PASSED OUT "summer thing" single Recommended if you like: Blink 182, The Get Up Kids The new track from Buffalo poppunk band Passed Out is an upbeat, driving emo-inspired punk song. The song, “summer thing” has frontman Andy Pothier waxing poetic over lost summer love, just in time for summer to begin. Equal parts Blink 182 and the Get Up Kids, the hooky track crashes together soaring synth lines and muscular drums. Released last week on the band’s bandcamp page, "summer thing" was recorded by Cody Morse at Afterglow Studios.
SHEILA E. THURSDAY JUNE 22 5PM / CANALSIDE, 44 PRIME ST. / $5 [POP] The second concert in the formerly free (now $5) Canalside Live series features the iconic pop vocalist Sheila E. For many, their introduction to the Mexican-American pop star came with Prince’s “Let’s Go Crazy” b-side “Erotic City.” The racy, Rick James-eqsue pop song featured Sheila E. on vocals and helped to launch the multi-instrumentalist’s career. Her Warner Brothers-released albums in the 1980s and early 1990s, like The Glamorous Life and Sex Cymbal, solidified her solo career, but following those records she continued to collaborate with musicians of all kinds, from Ringo Starr to Beyonce. She has more recently contributed movie soundtracks including the D.C. superhero movies Man of Steel and Batman vs Superman: Dawn of Justice, playing drums. Don’t miss Shelia E. when she comes to Canalside for an outdoor concert this Thursday, June 22. -CORY PERLA
DO YOU MAKE MUSIC? HAVE A RECOMMENDATION? CONTACT CORY@DAILYPUBLIC.COM TO BE CONSIDERED IN OUR WEEKLY PUBLIC PICKS.
METZ 7pm Mohawk Place, 47 E Mohawk St. $13 [PUNK] Here in Buffalo, we’re lucky to have such easy access to a band like METZ, which hails from Toronto and makes a whole lot of noise. The band has visited Buffalo a few times before, including once with legendary art-noise band Lightning Bolt and once with the band formerly known as Viet Cong (now known as Preoccupations). Both bands were appropriate bedfellows for Metz, whose sound somehow expertly crosses psychedelia and avantgarde noise punk, but this time around the Toronto based three-piece is arriving as headliners. And that’s how it should be, because Metz certainly deserves our full attention. The Sub Pop-signed band, which formed in Ottawa in 2008, broke out with their self titled debut in 2012. The hardcore punk leaning album arrived to critical acclaim, and was followed in 2014 with the equally acclaimed II, which essentially doubled down on the band’s sound. Now they’re due for a third fulllength this spring, which is likely to complete their noise-punk trifecta, but not before they complete a spate of summer concert dates, including one at Buffalo’s Mohawk Place this Wednesday, June 21. They’ll be joined by fellow Canadian indie rock act Chastity and Buffalo punk band the Drains. Consider this the first must-see club show of the summer. -CP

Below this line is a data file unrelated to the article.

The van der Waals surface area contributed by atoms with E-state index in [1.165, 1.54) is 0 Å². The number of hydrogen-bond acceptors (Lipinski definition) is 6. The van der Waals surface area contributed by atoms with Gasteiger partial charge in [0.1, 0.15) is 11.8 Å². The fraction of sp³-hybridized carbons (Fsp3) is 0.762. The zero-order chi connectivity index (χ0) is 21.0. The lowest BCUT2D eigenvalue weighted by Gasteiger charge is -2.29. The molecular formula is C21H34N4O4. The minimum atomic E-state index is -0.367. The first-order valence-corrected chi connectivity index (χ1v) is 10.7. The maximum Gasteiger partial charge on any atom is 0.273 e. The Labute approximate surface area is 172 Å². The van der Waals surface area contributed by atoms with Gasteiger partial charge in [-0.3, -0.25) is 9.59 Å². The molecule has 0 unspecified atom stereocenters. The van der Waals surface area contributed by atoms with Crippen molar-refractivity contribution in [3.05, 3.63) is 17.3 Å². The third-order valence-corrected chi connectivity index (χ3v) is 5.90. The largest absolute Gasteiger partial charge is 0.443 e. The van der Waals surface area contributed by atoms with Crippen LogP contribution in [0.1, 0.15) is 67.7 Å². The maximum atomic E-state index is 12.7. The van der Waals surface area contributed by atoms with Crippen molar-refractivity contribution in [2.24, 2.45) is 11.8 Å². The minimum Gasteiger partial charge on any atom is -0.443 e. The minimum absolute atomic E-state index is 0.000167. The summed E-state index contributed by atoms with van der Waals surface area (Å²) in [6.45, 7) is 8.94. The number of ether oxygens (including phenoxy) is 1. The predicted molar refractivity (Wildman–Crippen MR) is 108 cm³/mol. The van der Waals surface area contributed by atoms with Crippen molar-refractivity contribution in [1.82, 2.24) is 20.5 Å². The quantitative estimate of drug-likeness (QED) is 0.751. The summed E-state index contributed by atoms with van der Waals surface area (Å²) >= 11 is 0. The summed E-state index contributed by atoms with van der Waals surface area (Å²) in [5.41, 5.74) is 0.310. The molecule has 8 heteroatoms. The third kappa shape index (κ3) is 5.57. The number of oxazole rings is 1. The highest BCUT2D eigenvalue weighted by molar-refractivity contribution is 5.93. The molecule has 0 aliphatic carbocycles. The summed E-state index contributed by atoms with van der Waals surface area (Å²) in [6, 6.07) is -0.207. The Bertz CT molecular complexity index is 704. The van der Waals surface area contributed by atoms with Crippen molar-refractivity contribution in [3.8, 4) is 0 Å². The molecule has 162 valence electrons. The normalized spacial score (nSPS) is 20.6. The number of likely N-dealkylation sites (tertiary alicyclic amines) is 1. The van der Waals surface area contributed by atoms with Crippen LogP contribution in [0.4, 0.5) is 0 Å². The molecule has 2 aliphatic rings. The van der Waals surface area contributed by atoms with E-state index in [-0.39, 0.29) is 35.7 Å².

FRIDAY JUN 23
"Blue Funk" single Recommended if you like: Andres, J Dilla, Session Victim The latest release from producer Al Polanski, is a track titled "Blue Funk." Almost like a slow-motion deep house track, “Blue Funk” unfurls in waves, first introducing a rolling syncopated hip hop beat and moody Rhodes piano line, before breaking down into a funky synth jam. The track has a driving character to it despite its fairly low key arrangements—perfect for after the party.
7:30pm Sugar City, 1239 Niagara St. $5 [HIP HOP] An indie-rap artist from Baltimore, Height Keech might be familiar to fans of acts like Future Islands and Beach House. The eccentric artist, who has toured with the aforementioned acts, recently released a single, “Ace,” as part of a collaborative project called Shark Tank. The high energy hip hop track follows Keech’s non-stop flow with a chunky guitar riff and grooving drum beats. Think Beastie Boys meet Danger Mouse. Height Keech will some to Sugar City on Wednesday, June 21 with local support from Jack Topht and UBV76. -CP